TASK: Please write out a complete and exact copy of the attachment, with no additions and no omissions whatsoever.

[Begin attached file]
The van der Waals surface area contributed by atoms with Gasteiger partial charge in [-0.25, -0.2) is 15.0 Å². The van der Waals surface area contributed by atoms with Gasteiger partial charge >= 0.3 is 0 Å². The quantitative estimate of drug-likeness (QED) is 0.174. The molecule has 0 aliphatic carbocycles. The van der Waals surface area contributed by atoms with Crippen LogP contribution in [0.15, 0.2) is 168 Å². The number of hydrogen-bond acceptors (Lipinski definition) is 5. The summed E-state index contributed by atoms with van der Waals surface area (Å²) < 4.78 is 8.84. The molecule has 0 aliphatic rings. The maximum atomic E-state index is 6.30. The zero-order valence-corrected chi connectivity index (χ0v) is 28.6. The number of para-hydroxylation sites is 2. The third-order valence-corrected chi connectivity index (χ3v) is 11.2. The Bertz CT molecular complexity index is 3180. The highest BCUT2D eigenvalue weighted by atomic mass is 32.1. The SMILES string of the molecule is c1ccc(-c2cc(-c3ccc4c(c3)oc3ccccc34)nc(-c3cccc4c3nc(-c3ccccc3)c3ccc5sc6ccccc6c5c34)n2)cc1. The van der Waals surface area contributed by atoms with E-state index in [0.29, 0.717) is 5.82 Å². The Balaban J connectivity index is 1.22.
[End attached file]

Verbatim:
The van der Waals surface area contributed by atoms with Gasteiger partial charge in [-0.25, -0.2) is 15.0 Å². The van der Waals surface area contributed by atoms with Gasteiger partial charge >= 0.3 is 0 Å². The quantitative estimate of drug-likeness (QED) is 0.174. The molecule has 0 aliphatic carbocycles. The van der Waals surface area contributed by atoms with Crippen LogP contribution in [0.15, 0.2) is 168 Å². The number of hydrogen-bond acceptors (Lipinski definition) is 5. The summed E-state index contributed by atoms with van der Waals surface area (Å²) < 4.78 is 8.84. The molecule has 0 aliphatic rings. The maximum atomic E-state index is 6.30. The zero-order valence-corrected chi connectivity index (χ0v) is 28.6. The number of para-hydroxylation sites is 2. The third-order valence-corrected chi connectivity index (χ3v) is 11.2. The Bertz CT molecular complexity index is 3180. The highest BCUT2D eigenvalue weighted by atomic mass is 32.1. The SMILES string of the molecule is c1ccc(-c2cc(-c3ccc4c(c3)oc3ccccc34)nc(-c3cccc4c3nc(-c3ccccc3)c3ccc5sc6ccccc6c5c34)n2)cc1. The van der Waals surface area contributed by atoms with E-state index in [0.29, 0.717) is 5.82 Å². The Balaban J connectivity index is 1.22.